Cost: $0
May 20, 2020
Annual Checkup with Gynecologist 
Emily: I’m so relieved because Jane is going to see her gyno today. I have been having a lot of anxiety lately about our process and her taking this initiative feels like a massive step forward. 
Jane: I’m sitting at my gynecologist’s office to have my annual checkup and some genetic testing done. They are screening me for 283 gene mutations that could cause various diseases and syndromes. Most couples don’t go through this process, but because I am over 34 and we are “choosing” our sperm donor, we opted in. If my test comes back with any positive results, our donor will then get screened for those same gene mutations. If we both test positive for the same mutation, there’s a higher chance our embryos could be affected, and we’ll probably use a different donor. 
Costs: $250 total. My gyno appointment is $0, with my insurance; Genetic Testing is $250 with my insurance — but it’d be $4,000 without. We're beyond grateful we have coverage to lower that bill.
June 17, 2020
Trying for the first time!
Emily: It’s finally time for our first intracervical insemination attempt. Despite COVID-19, we’ve decided that going to California and beginning to try to get pregnant is a priority for us. With the country in such despair, it feels a bit irresponsible to travel, but we are stocking up on travel-sized hand sanitizer and wipes, disposable gloves, eye glasses, and face masks. We take zinc every morning and we’ve had no symptoms of COVID-19 in the past two weeks.
Unfortunately, the plane tickets are quite expensive now. Between the Airbnb and the flights, I wonder if this is really going to be cost effective. I’m also stressed about what it’ll be like once we land on the West Coast. Will it be awkward? How will it actually work? I feel like we know nothing and aren’t prepared. 
The two apps we’re using to track my partner’s ovulationClue and Premom — are telling us two different windows so I’m also concerned about that too. I’m trying hard to stay positive, but I desperately want this to work.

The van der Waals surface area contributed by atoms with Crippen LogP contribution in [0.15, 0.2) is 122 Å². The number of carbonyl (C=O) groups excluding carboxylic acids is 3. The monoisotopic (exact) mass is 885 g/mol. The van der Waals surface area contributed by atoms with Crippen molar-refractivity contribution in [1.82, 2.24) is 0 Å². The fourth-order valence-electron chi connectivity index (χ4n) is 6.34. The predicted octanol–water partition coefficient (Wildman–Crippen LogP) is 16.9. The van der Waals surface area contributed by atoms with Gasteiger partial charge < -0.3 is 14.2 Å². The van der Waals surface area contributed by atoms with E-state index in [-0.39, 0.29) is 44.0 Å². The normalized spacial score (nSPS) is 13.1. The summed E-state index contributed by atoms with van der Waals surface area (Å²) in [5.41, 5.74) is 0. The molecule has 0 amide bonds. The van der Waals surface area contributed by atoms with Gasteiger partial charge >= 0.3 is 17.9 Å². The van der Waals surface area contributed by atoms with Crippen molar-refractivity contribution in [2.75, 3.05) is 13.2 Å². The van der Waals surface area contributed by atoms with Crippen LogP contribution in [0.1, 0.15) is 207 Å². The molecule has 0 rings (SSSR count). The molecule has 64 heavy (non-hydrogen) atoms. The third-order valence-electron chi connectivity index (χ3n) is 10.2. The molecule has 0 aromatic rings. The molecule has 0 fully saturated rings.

Jane: My genetic testing came back identifying one mutation, but we tested our sperm donor for the same one and it was not a match, which means our baby has the tiniest chance of being affected. The results means we are good to go! 
I have a strong feeling I will get pregnant my first time trying because of how regular my cycle is. Fingers crossed.
Costs: $3,225 total. Rebooked flights are $825 for two tickets, round trip; the Airbnb is $1,400 for the week; Food for the trip comes to about $1,000.
July 3, 2020
A no go
Jane: We are back in New York City, and I took my first pregnancy test today — two weeks after our first ‘swap’, as we called it. It came back negative. I’m so disappointed. Emily has been with me the entire time. I love having her with me while I wait but I also need some space to process my feelings. I’m going to take a few more tests just to be sure. 
Emily: Waiting for a positive pregnancy test result is interesting. I felt some trepidation that I didn’t expect. I want a baby — but I’m also pretty darn nervous about becoming a parent. Am I ready? Will I be a good parent? What if I make mistakes?
But then the test comes back negative. I’m disappointed, but know it’s just our first try, so I’m not too disheartened. The process with my brother was so seamless and somehow not uncomfortable in the least. With COVID-19 ramping up in California, he’s not able to travel this month, but has booked a trip in August. 
Costs: $29.29 total. Easy@Home Ovulation Test Strips come to $16.55; First Response Early Detection Pregnancy Tests are $12.74. We got both on Amazon Prime.
July 10, 2020
Another negative test 
Jane: I peed on yet another stick, but it didn’t come back positive either. Looking back, I’m realizing we could have been more informed about what we were doing. I watched a lot of informational videos that Mosie has on their website, and read a handful of articles, but  I’m going to really buckle down before we give it another go. 
Emily: I’m not surprised. After the first negative, I had a feeling all of her tests would deliver the same result. Now, I’m just trying to be as supportive and positive as possible.
Cost: $0
August 20, 2020
Our second time trying with donor sperm
Emily: Here we go again! We have learned so much more about insertion and the best angles for success. My best friend who is in med school suggested that I should insert the syringe of sperm for Jane. She says if Jane is at an awkward angle, she won’t be as relaxed and will likely miss her cervix. This is good to know, and makes me feel much more prepared. 
Jane: Having Emily do the injection makes me really anxious. I’m a private person and I feel I know my body better than anyone. I also know I won’t be relaxed if my wife is the one inserting the syringe. I love her, but her energy isn’t always the most calming.